In endometriosis, endometrial tissue grows outside the uterus in organs of the pelvis such as the bowel and the ovaries, causing great pain and reducing patients' quality of life. Existing treatments entail surgical excision of the lesions or suppression of ovarian function, with resulting unwanted infertility as well as other side effects.
Molecular insight into the pathogenesis of endometriosis
To address the unmet clinical needs of endometriosis treatment, the MOMENDO project investigated novel mechanisms which could explain why the disease occurs and how it progresses. Undertaken with the support of the Marie Skłodowska-Curie programme, the project involved a multidisciplinary team of experts in the field who worked together to study endometriosis-associated pain and inflammation. Project coordinator Martin Götte explains: “We focused on molecular mechanisms that were affecting symptoms of high relevance for patients and researched towards novel directions of treatment.” Researchers sought to understand the formation of lesions and the invasive growth that induces considerable pain. They discovered that women with endometriosis exhibit an increased number of pain-sensing nerves associated with neuroinflammation. In particular, the activity of the cyclooxygenase 2 COX2 enzyme seems to increase pain sensitivity. Interestingly, natural substances derived from rosemary and traditional Chinese medicine reduced the growth of nerves and inflammatory cells in cell culture, opening up a novel therapeutic perspective for endometriosis. MOMENDO discovered that small regulatory molecules called microRNAs are deregulated in endometriotic tissue, contributing to the invasive growth of endometriotic cells. Importantly, experimental upregulation of selected microRNAs inhibited many of the pathogenetic properties of patient-derived endometriotic cells in culture, including growth, invasion and stemness. “An important achievement of MOMENDO was the characterisation of endometriotic stem cells and their role in endometriosis and endometriosis-associated cancer,” emphasises Götte. As he explains, the consortium's hypothesis was that endometriotic lesions were generated from stem cells, given their capacity for unlimited growth and increased resistance to therapeutic drugs. MOMENDO researchers evaluated strategies to target these cells, such as microRNAs and gamma-secretase inhibitors. Using a method called transcriptomics, the researchers found that endometriotic cells of some patients show similarities with cancer cells, with new insight towards tailored therapies.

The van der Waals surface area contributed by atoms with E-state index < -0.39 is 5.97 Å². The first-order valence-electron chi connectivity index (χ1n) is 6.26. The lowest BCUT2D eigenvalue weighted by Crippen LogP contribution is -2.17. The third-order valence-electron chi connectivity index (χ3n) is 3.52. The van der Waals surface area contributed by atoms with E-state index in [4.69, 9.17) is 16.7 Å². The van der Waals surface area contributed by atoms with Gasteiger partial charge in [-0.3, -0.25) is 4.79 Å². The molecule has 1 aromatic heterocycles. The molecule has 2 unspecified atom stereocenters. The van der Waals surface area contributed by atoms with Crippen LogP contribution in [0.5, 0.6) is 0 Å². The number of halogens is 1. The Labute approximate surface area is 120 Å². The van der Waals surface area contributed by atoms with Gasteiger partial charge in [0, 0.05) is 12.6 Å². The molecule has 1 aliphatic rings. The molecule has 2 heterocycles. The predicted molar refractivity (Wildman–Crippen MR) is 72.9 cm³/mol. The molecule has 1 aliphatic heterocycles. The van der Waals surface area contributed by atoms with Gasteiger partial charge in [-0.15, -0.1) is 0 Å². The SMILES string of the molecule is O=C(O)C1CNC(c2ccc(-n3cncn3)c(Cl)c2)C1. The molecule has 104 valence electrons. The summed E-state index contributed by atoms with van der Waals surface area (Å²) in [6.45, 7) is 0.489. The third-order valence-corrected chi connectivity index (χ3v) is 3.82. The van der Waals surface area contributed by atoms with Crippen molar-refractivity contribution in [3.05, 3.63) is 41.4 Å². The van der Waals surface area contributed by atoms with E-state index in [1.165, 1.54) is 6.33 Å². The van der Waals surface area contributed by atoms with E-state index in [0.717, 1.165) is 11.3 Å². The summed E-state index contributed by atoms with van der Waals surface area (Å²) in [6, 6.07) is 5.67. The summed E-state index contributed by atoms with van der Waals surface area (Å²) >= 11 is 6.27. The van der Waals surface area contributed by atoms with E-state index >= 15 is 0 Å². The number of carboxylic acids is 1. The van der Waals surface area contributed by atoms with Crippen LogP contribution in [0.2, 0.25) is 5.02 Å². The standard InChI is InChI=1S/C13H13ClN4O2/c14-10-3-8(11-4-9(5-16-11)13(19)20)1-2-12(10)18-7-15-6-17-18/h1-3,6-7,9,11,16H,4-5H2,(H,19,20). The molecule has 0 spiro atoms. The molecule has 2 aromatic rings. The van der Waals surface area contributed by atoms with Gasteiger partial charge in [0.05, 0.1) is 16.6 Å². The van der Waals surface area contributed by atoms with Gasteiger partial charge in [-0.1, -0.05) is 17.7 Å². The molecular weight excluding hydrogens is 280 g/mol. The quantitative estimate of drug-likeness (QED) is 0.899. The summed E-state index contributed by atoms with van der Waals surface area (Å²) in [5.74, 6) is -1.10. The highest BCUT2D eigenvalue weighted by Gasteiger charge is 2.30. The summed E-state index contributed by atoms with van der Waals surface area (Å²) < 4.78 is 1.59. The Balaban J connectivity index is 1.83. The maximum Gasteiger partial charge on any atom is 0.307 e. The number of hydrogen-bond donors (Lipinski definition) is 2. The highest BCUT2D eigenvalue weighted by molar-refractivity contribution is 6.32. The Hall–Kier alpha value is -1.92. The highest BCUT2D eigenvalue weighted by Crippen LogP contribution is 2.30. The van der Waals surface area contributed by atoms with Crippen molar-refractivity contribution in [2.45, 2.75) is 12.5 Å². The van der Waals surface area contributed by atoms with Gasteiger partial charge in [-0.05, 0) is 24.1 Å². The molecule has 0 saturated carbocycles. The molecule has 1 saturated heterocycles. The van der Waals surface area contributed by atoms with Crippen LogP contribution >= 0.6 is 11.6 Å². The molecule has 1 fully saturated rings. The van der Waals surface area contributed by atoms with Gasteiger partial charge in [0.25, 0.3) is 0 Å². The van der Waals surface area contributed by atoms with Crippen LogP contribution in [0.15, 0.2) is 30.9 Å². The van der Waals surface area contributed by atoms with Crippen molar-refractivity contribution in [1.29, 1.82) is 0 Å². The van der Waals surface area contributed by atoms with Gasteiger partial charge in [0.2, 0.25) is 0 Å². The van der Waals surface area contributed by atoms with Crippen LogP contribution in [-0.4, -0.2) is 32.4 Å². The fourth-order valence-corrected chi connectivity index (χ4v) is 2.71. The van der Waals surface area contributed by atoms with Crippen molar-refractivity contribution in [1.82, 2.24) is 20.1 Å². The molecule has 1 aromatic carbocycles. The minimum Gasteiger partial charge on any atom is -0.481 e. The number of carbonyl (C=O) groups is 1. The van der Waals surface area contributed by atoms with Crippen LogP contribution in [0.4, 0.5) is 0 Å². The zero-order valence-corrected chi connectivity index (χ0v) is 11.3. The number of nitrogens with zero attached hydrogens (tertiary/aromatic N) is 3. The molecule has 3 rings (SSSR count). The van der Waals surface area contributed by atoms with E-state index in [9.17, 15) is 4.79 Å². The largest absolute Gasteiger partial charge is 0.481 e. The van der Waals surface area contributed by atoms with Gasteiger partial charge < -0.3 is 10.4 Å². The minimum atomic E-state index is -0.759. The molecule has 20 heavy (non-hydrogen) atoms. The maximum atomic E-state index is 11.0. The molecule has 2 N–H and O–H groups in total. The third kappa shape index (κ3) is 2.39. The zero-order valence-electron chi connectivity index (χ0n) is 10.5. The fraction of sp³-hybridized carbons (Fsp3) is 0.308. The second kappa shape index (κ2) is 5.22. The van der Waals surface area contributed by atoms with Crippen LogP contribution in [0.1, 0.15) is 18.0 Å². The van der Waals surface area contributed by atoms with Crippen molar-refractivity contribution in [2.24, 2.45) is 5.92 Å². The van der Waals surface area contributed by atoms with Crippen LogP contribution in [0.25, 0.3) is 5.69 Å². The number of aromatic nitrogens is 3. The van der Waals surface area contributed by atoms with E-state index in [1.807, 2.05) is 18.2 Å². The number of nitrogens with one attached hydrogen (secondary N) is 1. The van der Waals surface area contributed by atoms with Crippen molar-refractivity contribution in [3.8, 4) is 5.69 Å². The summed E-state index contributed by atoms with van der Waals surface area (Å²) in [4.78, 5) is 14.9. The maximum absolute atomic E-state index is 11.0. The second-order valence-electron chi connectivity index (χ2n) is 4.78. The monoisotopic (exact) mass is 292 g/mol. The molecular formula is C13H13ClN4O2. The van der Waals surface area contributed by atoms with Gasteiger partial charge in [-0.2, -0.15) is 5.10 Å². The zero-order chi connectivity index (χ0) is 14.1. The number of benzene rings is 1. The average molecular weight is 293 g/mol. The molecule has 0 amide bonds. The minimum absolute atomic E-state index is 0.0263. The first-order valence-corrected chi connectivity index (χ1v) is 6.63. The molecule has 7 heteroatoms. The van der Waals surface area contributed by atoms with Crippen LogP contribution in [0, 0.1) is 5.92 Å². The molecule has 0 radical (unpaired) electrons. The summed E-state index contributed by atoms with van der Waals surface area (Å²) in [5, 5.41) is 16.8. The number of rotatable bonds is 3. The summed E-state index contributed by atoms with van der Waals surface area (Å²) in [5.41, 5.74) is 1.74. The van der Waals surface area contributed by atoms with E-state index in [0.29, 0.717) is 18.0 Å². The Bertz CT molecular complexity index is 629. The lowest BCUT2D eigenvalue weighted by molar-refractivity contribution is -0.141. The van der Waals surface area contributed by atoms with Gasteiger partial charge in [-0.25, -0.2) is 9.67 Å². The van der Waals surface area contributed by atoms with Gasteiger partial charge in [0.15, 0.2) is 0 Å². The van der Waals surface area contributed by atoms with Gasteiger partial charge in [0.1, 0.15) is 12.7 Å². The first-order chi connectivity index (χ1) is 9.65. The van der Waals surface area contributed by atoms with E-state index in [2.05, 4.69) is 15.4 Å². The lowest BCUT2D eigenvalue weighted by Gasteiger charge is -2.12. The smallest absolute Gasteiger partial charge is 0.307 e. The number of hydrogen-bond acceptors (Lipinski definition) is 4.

MOMENDO impact and future prospects
Although MOMENDO undertook laboratory research to identify novel molecular mechanisms, several project findings can be translated in the clinic. “Our research has identified novel molecular mechanisms of endometriosis, many of which are suitable as potential drug targets,” highlights Götte. These same mechanisms are expected to fuel more research on this disease in the future. The positive therapeutic results obtained in preclinical experimental models pave the way for some of the targeting strategies including gamma-secretase inhibitors, microRNA-based drugs and anti-inflammatory compounds to be evaluated in endometriosis trials. Moreover, certain clinicopathological findings of the consortium point to the implementation of novel hormone-based approaches to treat pain in endometriosis patients. With nearly half of patients reporting an impact on their work and relationships, endometriosis undoubtedly poses a heavy socioeconomic burden. Through its strong network of collaborators, MOMENDO will ensure the continuous exchange of expertise and resources to maintain related research and address knowledge gaps in the field.
MOMENDO, endometriosis, pain, miRNA, neuroinflammation, stem cells, COX2